Karan Thapar: Let’s begin by talking about some of the things you have said about Islam. You have said it’s not true that Islam is good for humanity its not all good. Islam completely denies human rights. And then later elsewhere you have written about what you called the ‘venomous snake’ of Islam. How do you justify these extreme views?

Taslima Nasrin: You know if any religion keeps people in ignorance, if any religion allows the people to persecute other people of different faith and if any religion keeps women in slavery then I can’t accept that religion.

Karan Thapar: You are saying Islam does all of that.

Taslima Nasrin: Yes.

Karan Thapar: But the truth Taslima Nasrin is that all over the world Islam is recognised as a religion that perhaps has done more for women’s rights than any other in the area of education, inheritance even giving them a legal identity in their marriage.

Taslima Nasrin: No it’s not true. There is no equality between man and women in marriage, divorce, child custody and inheritance under Islam.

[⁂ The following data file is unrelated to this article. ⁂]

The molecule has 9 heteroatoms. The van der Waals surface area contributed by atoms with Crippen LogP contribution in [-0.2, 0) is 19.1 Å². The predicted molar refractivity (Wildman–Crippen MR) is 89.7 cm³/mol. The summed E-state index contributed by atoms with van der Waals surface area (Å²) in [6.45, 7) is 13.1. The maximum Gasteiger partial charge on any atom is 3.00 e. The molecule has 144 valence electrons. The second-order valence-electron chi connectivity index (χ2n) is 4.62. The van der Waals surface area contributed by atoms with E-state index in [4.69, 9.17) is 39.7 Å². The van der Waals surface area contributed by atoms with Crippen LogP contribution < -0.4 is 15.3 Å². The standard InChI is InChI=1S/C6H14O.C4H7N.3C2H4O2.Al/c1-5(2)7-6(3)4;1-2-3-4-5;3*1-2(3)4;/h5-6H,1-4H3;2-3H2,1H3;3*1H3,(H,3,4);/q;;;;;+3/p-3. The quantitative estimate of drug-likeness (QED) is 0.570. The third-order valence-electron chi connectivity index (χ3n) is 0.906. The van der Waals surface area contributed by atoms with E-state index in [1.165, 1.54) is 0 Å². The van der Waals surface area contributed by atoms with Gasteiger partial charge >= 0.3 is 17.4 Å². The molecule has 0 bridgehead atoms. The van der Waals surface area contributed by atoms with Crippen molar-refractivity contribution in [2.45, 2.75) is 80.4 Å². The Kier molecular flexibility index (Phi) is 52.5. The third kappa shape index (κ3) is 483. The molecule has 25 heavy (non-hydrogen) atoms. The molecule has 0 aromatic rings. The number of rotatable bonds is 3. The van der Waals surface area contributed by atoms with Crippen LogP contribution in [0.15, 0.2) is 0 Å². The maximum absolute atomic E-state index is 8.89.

Karan Thapar: In Islam for instance just to take inheritance women have a right to inherit, it’s an inalienable right. Again in Islam a woman in a marriage is a legal entity of her own. The marriage itself is not just a sacrament it’s a contract.

Taslima Nasrin: Yes but women do not get equality. Women get half of the property than their brothers get.

Karan Thapar: Can I put something to you? As someone who is born as Muslim you know that the fault really lies in the way Islam is interpreted or the way Islam is enforced. But by blaming Islam itself, which is what you are doing, aren’t you pandering to the Western world’s present prejudice with Islam.